A nice new feature of Pellet 2.0.

The open-source program Pellet is described as an OWL reasoner, but I’ve used it mostly as a SPARQL engine that happens to understand OWL. So, for example, if I have RDF that says “Loretta’s spouse is Leroy and spouse is a symmetric property,” but the data makes no mention of Leroy’s spouse, and I ask Pellet “who is Leroy’s spouse,” it can give me the answer.

Most SPARQL engines can’t do this kind of OWL inferencing, and I thought it would be cool if Pellet could read a batch of RDF with some facts and some OWL properties, infer what it can, and then write out a copy of the RDF with all the implicit facts made explicit. This way, the less intelligent SPARQL engines could take advantage of the inferred data. It’s one of those holy grails in publishing technology: a process that reads data and adds value to it (in this case, by adding new facts that weren’t there before) and then writes out the data in a standard format so that other programs can use it. Pellet 2.0’s new extract subcommand now makes this possible.

First, let’s review how Pellet would run a SPARQL query against some sample data and infer a new fact to answer a question that a non-reasoning SPARQL engine could not answer. The following RDF/XML sample has a few facts about Leroy and Loretta and specifies that the spouse property is symmetric (that is, that if X is the spouse of Y, then Y is the spouse of X):

<-- spousedemo.rdf -->
<rdf:RDF xmlns:rdf="http://www.w3.org/1999/02/22-rdf-syntax-ns#"
xmlns:owl="http://www.w3.org/2002/07/owl#"
xmlns="http://www.snee.com/ns/abook#">

<first>Leroy</first>
<last>Lockhorn</last>
</rdf:Description>

<first>Loretta</first>
<last>Lockhorn</last>
<spouse rdf:resource="L1"/>
</rdf:Description>

<rdf:type rdf:resource="http://www.w3.org/2002/07/owl#SymmetricProperty"/>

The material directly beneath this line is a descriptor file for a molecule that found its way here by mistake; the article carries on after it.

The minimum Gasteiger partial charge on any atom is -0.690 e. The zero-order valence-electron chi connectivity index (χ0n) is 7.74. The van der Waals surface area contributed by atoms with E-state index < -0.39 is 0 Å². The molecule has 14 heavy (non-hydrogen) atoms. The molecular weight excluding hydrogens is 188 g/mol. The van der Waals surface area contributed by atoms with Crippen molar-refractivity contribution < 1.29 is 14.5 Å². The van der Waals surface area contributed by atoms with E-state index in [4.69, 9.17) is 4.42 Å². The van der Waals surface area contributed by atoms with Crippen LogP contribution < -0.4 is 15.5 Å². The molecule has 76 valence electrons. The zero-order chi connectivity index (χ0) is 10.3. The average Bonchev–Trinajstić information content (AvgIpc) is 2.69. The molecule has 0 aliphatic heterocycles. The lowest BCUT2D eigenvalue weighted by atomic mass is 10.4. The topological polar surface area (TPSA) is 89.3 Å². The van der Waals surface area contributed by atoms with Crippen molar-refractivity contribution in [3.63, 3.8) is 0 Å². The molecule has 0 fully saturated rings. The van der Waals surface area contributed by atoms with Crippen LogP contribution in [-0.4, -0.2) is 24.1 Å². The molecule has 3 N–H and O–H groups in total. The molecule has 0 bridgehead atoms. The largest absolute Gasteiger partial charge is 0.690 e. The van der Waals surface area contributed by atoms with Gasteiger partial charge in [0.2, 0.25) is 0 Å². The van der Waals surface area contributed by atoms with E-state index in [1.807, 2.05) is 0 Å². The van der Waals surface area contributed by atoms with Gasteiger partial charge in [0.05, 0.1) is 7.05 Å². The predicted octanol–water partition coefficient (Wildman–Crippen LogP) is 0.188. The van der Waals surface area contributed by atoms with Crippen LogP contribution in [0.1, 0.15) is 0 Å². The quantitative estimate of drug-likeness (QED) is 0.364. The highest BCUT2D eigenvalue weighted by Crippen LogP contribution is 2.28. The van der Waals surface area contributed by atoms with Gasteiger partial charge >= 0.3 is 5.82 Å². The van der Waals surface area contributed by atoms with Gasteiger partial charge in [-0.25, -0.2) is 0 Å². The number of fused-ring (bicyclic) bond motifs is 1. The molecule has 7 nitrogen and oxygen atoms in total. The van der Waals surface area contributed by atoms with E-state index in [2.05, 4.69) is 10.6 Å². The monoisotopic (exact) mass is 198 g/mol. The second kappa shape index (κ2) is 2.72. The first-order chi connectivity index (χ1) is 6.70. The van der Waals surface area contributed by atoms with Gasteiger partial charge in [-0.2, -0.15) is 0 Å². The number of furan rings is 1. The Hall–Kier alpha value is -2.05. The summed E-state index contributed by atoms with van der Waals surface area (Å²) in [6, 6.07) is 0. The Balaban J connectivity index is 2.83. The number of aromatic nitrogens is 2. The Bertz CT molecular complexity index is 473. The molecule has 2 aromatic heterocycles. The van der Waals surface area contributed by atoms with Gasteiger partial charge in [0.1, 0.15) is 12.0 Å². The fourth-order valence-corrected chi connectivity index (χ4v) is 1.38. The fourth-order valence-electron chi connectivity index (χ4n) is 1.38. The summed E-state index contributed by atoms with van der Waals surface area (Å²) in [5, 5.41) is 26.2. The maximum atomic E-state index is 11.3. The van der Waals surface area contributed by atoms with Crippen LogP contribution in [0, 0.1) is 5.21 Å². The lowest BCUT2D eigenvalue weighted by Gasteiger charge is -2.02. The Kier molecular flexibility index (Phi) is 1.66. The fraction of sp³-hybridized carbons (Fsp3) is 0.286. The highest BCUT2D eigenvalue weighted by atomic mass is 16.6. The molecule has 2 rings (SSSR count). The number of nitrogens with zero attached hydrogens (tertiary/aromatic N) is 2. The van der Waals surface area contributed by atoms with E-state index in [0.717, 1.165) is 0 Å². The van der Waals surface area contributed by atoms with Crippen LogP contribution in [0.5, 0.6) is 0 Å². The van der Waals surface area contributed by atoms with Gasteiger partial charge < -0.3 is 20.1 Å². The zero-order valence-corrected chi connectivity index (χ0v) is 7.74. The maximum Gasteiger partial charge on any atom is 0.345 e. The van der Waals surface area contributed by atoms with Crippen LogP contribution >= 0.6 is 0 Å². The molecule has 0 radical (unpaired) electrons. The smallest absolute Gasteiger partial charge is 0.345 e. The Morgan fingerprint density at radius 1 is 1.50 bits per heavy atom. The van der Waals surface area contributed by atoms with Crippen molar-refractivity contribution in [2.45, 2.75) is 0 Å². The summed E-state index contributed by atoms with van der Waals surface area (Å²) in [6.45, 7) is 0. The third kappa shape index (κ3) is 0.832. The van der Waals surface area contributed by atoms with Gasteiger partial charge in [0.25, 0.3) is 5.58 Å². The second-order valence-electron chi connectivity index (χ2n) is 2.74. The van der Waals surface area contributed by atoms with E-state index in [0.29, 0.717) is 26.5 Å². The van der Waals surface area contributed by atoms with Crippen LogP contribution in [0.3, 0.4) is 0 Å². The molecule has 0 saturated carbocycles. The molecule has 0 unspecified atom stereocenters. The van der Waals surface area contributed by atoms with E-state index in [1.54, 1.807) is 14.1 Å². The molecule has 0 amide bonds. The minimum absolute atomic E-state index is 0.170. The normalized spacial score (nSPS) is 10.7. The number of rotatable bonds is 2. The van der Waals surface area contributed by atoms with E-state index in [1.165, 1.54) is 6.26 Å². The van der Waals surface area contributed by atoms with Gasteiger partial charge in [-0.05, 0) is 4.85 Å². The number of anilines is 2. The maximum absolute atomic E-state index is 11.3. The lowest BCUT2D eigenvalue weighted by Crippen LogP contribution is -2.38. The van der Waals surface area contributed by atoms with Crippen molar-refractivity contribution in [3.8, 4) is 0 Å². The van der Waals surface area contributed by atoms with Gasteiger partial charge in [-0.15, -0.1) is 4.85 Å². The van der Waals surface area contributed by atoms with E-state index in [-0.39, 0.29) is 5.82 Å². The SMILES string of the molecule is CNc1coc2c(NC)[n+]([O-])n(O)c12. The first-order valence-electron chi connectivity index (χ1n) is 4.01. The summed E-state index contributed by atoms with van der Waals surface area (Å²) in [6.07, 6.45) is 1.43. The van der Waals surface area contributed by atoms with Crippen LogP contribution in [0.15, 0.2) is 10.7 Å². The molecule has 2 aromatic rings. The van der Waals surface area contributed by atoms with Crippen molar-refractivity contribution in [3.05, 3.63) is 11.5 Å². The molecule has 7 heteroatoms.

</owl:ObjectProperty>

</rdf:RDF>


Leroy has no spouse property, and if I tell a SPARQL engine such as ARQ to run the following query against the RDF above to ask who Leroy’s spouse is, it won’t have anything to tell us. Old or new versions of Pellet, though, will read this query and tell us that Leroy’s spouse is Loretta Lockhorn because that information is available to it after it uses the extra OWL metadata to infer what it can.

PREFIX a: <http://www.snee.com/ns/abook#>
SELECT ?spouseFirst ?spouseLast WHERE {

?s a:first  "Leroy";
a:last   "Lockhorn";
a:spouse ?spouse.

?spouse a:first ?spouseFirst;
a:last  ?spouseLast.
}


Pellet 2.0’s extract subcommand reads RDF, does any inferencing it can from included OWL metadata, and then writes out RDF that includes the inferenced data. The following command line shows how I used it. (Additional command line parameters let you control just how much inferenced data Pellet adds when doing this.)

pellet extract --input-format RDF/XML spousedemo.rdf  > temp.rdf


This copies all the triples from spousedemo.rdf to temp.rdf and includes new data such as the bolded part in the following (the “j.0” prefix is assigned to the URL that was the default namespace in spousedemo.rdf):

  <rdf:Description rdf:about="http://www.snee.com/ns/ID#L1">
<j.0:last>Lockhorn</j.0:last>
<j.0:first>Leroy</j.0:first>
<j.0:spouse rdf:resource="http://www.snee.com/ns/ID#L2"/>
<rdf:type rdf:resource="http://www.w3.org/2002/07/owl#Thing"/>
</rdf:Description>


If I ask ARQ to run the query shown earlier on temp.rdf, it can tell me the name of Leroy’s spouse, because Pellet’s extract subcommand has made temp.rdf a richer data file than spousedemo.rdf.

Declaring the spouse property to be symmetric is just a small bit of metadata added to the data shown in the file. OWL can add all kinds of metadata, and Pellet now makes it even easier to take take advantage of that metadata.

For me, this small bit of metadata also proves something important about the value of semantic technology: while it would be silly to try to encode all the semantics of the word “spouse” in a machine-readable form, encoding just this small bit of the word’s semantics—that it’s a symmetric property—can add value to data and let you answer questions that you couldn’t answer before.